The Mitchell Report: Absolving the Owners


12-14-07, 9:32 am

Ever had someone spit in your face and tell you it's raining? That's how it felt watching former Sen. George Mitchell's press conference on steroid use in Major League Baseball. The former Senate Majority Leader unleashed his 'investigative findings' speaking with the somber, deliberate tones of an exhausted undertaker. Mitchell strained to convey scorn upon both baseball owners and the union for being 'slow to act.' Yet beneath the surface, his report is ugly sanctimonious fraud, meant to absolve those at the top and pin blame on a motley crew of retired players, trainers, and clubhouse attendants. This is truly the old saw of the magical fishing net that captures minnows but lets the whales swim free.

3 - Same old narrative. Mitchell paid lip service in his press conference to 'slow acting' owners – calling it 'a collective failure.' At one point, Mitchell said – without explanation – that baseball execs were slow due to 'economic motives.' Yet the overarching narrative is that the owners and general managers were merely ignorant or obtuse, with a complete absence of malice. The real fault lied with players and independent acting clubhouse attendants, like the soon to be famous Mets worker Kirk Radomski, who says he secured the juice for players and named names. Radomski was described by former Mets GM Steve Phillips as 'the guy who would pick up the towels or pick up a player's girlfriend from the airport.' Yes, Kirk Radomski, a regular Pablo Escobar.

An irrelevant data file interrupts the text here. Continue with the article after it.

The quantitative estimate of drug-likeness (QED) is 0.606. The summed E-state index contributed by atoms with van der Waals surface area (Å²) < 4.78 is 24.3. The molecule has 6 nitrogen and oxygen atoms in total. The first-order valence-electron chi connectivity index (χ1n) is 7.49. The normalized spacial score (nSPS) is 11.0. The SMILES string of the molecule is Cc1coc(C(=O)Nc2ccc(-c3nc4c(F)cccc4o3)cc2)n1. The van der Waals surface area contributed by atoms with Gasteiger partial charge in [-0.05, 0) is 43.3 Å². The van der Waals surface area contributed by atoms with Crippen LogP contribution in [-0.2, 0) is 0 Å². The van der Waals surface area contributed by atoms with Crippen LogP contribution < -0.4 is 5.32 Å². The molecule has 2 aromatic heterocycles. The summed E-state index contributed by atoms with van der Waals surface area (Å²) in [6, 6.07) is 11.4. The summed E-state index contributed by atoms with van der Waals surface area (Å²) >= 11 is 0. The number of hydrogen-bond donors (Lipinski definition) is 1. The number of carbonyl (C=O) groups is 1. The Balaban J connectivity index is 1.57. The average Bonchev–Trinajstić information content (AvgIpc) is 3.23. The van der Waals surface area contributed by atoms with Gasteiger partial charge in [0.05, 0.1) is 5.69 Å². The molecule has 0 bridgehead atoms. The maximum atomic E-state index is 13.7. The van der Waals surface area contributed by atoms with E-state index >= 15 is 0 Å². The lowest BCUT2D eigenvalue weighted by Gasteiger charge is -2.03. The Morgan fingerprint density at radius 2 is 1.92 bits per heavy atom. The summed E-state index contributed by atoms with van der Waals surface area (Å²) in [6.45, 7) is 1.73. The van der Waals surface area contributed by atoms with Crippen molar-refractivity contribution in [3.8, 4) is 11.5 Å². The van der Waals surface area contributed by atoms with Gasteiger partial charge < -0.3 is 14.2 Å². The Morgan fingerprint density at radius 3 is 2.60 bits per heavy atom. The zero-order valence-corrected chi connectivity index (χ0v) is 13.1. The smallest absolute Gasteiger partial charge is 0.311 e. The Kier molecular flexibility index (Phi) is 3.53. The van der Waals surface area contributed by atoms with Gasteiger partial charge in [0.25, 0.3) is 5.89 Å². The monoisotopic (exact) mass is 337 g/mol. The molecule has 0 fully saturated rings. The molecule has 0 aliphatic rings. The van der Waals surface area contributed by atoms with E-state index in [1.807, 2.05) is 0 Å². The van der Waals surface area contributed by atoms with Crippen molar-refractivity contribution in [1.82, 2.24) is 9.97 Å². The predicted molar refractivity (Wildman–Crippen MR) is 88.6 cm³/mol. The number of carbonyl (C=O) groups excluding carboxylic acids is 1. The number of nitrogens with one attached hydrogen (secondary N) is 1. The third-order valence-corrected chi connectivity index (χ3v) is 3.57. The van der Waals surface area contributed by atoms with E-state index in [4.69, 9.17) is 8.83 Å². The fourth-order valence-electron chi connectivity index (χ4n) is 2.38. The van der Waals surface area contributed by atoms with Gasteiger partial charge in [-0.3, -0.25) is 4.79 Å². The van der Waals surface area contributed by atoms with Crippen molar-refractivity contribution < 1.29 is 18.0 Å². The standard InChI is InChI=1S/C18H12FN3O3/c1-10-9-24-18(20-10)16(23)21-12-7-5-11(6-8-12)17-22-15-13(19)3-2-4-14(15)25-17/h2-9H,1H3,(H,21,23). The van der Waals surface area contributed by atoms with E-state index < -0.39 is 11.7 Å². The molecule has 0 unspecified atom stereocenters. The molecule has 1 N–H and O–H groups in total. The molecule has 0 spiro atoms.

Mitchell went on to say that players have actively and on their own made great efforts to foil the owners poorly organized efforts to clean up the game. This is the same kind of political cover – as Naomi Klein has written so brilliantly – that the mainstream press gives the Bush administration on Iraq. Errors made are ones of people with good intentions who made terrible choices. Those who suffered from these choices are blamed for their barbarism and self-interest. When Baghdad was looted and destroyed, Iraqis were pilloried for their greed. Rumsfeld, Bush, and Cheney were blamed for being 'overly optimistic' and 'trusting them too much.'

This is poppycock, whether we're talking about the Bush cabal, or Major League Owners. Performance enhancing drugs were funneled into the game along with smaller stadiums, harder bats, and incredible shrinking strike zones to boost power numbers and ratings after the 1994 strike. (Read Howard Bryant's excellent Juicing the Game for the full break down.)

The idea that owners and GMs facilitated these measures while leaving the very conditioning of players to themselves simply strains belief: this is George HW Bush saying he was 'out of the loop' on Iran-Contra. This is Dubya saying, 'I never read' the National Intelligence Estimate before claiming World War III is on the horizon. In other words, this is the way people in power stay in power during times of crisis: take some heat, blame the underlings, cry some tears, and call it a day.

--Dave Zirin is the author of the new book 'Welcome to the Terrordome:' with an intro by Chuck D (Haymarket). You can receive his column Edge of Sports, every week by going to Contact him at